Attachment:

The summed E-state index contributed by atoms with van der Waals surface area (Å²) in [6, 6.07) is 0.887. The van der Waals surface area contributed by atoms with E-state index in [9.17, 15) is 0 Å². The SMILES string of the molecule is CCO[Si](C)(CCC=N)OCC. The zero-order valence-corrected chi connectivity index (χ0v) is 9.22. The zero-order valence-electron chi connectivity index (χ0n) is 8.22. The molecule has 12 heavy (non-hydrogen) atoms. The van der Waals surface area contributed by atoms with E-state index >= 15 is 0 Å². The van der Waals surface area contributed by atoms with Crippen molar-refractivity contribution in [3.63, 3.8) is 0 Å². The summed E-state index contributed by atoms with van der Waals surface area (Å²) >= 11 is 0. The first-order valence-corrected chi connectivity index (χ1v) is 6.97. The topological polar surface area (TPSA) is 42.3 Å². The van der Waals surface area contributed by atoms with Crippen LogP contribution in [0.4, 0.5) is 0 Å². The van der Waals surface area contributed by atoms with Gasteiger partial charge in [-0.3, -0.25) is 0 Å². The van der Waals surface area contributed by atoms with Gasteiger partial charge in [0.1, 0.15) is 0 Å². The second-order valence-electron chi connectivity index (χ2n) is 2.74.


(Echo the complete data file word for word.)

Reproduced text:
The summed E-state index contributed by atoms with van der Waals surface area (Å²) in [6, 6.07) is 0.887. The van der Waals surface area contributed by atoms with E-state index in [9.17, 15) is 0 Å². The SMILES string of the molecule is CCO[Si](C)(CCC=N)OCC. The zero-order valence-corrected chi connectivity index (χ0v) is 9.22. The zero-order valence-electron chi connectivity index (χ0n) is 8.22. The molecule has 12 heavy (non-hydrogen) atoms. The van der Waals surface area contributed by atoms with E-state index >= 15 is 0 Å². The van der Waals surface area contributed by atoms with Crippen molar-refractivity contribution in [3.63, 3.8) is 0 Å². The summed E-state index contributed by atoms with van der Waals surface area (Å²) >= 11 is 0. The first-order valence-corrected chi connectivity index (χ1v) is 6.97. The topological polar surface area (TPSA) is 42.3 Å². The van der Waals surface area contributed by atoms with Crippen LogP contribution in [0.4, 0.5) is 0 Å². The van der Waals surface area contributed by atoms with Gasteiger partial charge in [-0.3, -0.25) is 0 Å². The van der Waals surface area contributed by atoms with Gasteiger partial charge in [0.1, 0.15) is 0 Å². The second-order valence-electron chi connectivity index (χ2n) is 2.74.